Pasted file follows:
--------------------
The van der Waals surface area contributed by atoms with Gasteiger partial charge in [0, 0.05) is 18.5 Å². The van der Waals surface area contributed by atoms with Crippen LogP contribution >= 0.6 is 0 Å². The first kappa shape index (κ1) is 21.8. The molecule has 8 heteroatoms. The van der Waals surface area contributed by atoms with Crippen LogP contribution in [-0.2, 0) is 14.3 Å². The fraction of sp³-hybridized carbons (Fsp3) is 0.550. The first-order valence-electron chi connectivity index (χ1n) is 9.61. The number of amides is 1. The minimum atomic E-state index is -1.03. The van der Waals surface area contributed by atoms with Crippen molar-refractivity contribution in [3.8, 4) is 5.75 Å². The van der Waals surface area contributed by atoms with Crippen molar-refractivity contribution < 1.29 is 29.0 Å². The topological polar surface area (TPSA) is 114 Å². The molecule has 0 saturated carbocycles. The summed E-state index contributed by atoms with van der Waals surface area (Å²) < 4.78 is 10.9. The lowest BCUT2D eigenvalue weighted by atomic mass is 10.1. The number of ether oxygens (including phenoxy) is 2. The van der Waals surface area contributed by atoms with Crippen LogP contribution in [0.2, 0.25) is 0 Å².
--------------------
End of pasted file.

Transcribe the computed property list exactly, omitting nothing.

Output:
The van der Waals surface area contributed by atoms with Gasteiger partial charge in [0, 0.05) is 18.5 Å². The van der Waals surface area contributed by atoms with Crippen LogP contribution >= 0.6 is 0 Å². The first kappa shape index (κ1) is 21.8. The molecule has 8 heteroatoms. The van der Waals surface area contributed by atoms with Crippen LogP contribution in [-0.2, 0) is 14.3 Å². The fraction of sp³-hybridized carbons (Fsp3) is 0.550. The first-order valence-electron chi connectivity index (χ1n) is 9.61. The number of amides is 1. The minimum atomic E-state index is -1.03. The van der Waals surface area contributed by atoms with Crippen molar-refractivity contribution in [3.8, 4) is 5.75 Å². The van der Waals surface area contributed by atoms with Crippen molar-refractivity contribution < 1.29 is 29.0 Å². The topological polar surface area (TPSA) is 114 Å². The molecule has 0 saturated carbocycles. The summed E-state index contributed by atoms with van der Waals surface area (Å²) < 4.78 is 10.9. The lowest BCUT2D eigenvalue weighted by atomic mass is 10.1. The number of ether oxygens (including phenoxy) is 2. The van der Waals surface area contributed by atoms with Crippen LogP contribution in [0.2, 0.25) is 0 Å².